A hi-back including a toe edge travel restraint is illustrated in FIG. 3 and may include an upright hi-back body 50 having a recess for flush mounting the combined forward lean adjuster and latch to provide a reduced profile which is less likely to drag in the snow when the board is on heel edge. Lateral arms 52 or wings of the hi-back may be connected by fasteners 54 or the like to the base plate. When mounted to elongated slots 56 in sidewalls of the base plate, the ends of the arms may be offset from one another, that is with one end closer to the toe side and the other end closer to the heel side, as occurs when the hi-back has been laterally rotated relative to a vertical axis extending through the binding plate. The hi-back preferably is formed by injection molding a high impact plastic such as polycarbonate, surlyn, polyolefin, polyurethane or polyethylene. A shin strap 58 may be attached to the hi-back, providing additional board control. The hi-back may be provided with a heel cup or other shape that conforms with the shape of the boot to increase transmission of rider induced forces to the board.
A binding plate may include sidewalls, a toe end and a heel end and is constructed and arranged to receive a snowboard boot. The binding plate may be fixed to a snowboard by securing fasteners through holes in the base, such as openings in a hold down disc 60 that is mated with an aperture 62 in the base plate (see FIGS. 3 and 4). The binding plate preferably is formed of polycarbonate, nylon or aluminum. As shown in FIG. 5, a heel hoop 66 extends around the end of the plate and may include a flange or depending wall 68 that defines a groove 70 for secure engagement with the locking tip of the latch. Preferably, the groove extends along the complete curvature of the heel hoop or at least that portion of the heel hoop about which the hi-back portion mounting the latch may be laterally rotated. The heel hoop region containing the groove may be free of support structure such as a gusset that could interfere with engagement of the latch to the base plate. Consequently, the heel hoop may provide an uninterrupted portion, preferably defining a groove, extending from a central region thereof that allows the latch to be clamped to the baseplate after the hi-back has been laterally rotated.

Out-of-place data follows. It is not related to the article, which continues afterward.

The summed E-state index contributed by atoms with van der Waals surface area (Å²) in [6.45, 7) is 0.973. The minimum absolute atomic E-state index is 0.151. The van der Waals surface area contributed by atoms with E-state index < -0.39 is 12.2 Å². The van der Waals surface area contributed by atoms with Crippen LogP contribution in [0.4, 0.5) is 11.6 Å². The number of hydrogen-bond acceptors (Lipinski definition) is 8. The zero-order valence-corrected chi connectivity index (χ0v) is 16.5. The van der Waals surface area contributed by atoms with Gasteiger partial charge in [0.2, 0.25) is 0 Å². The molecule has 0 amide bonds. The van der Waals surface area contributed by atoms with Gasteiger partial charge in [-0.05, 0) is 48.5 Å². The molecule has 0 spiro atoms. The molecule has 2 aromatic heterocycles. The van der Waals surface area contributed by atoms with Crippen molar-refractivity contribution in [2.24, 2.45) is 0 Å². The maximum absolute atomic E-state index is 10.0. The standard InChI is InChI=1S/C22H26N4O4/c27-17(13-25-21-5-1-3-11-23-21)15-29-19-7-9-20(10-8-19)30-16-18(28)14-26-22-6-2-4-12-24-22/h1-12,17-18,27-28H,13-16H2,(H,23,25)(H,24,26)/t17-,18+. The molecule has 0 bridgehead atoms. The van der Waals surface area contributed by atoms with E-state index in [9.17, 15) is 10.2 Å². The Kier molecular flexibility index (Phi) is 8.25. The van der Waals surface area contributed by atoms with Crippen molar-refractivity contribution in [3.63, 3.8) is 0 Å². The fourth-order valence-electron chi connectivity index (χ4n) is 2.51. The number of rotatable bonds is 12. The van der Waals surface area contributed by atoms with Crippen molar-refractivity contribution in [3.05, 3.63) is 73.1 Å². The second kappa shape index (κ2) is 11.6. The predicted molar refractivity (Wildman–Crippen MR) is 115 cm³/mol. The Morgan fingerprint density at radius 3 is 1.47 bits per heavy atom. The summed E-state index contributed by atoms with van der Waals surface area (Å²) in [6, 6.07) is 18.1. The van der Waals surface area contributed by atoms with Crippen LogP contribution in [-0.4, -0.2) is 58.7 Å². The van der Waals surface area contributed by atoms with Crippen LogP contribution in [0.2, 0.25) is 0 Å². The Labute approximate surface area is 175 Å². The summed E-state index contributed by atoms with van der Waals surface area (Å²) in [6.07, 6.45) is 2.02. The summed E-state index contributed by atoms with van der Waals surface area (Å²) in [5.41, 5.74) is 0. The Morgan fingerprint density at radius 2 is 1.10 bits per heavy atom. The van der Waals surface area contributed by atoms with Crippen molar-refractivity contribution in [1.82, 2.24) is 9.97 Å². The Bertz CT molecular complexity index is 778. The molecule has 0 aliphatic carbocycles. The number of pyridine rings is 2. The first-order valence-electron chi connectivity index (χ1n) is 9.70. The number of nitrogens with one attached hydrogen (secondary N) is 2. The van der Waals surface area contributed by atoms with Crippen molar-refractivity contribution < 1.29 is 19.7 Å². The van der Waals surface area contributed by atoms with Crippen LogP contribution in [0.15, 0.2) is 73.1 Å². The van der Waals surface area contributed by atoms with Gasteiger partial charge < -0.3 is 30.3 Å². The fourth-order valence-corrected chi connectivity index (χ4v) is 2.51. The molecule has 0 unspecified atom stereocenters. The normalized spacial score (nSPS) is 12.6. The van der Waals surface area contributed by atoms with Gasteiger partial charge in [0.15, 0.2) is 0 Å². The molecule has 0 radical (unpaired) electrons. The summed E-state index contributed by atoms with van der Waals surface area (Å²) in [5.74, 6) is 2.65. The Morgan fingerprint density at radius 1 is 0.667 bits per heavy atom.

The system for preventing toe-edge travel of a hi-back provides increased responsiveness of the snowboard/binding/boot combination to a rider's movements. This may be illustrated by a description of the use of the system. Typically, the rider places her boot in the snowboard binding base plate and secures the boot by fastening one or more straps, such as an ankle strap and a toe strap. The bindings may be angled relative to the toe side-heel side axis of the snowboard, in which case the rider can laterally rotate the hi-back to bring it parallel to the heel side edge of the snowboard before placing her boot in the binding. The rider can then select the preferred angle of forward lean by adjusting the forward lean adjuster. The forward lean may also be preset by the rider prior to securing the boot to the binding. When using the embodiment of the system shown in the Figures, the rider can fasten the hi-back to the base plate by moving the lever which controls the latch position from the open position shown in FIG. 2B to the locked position shown in FIG. 2A to engage the latch to the base plate.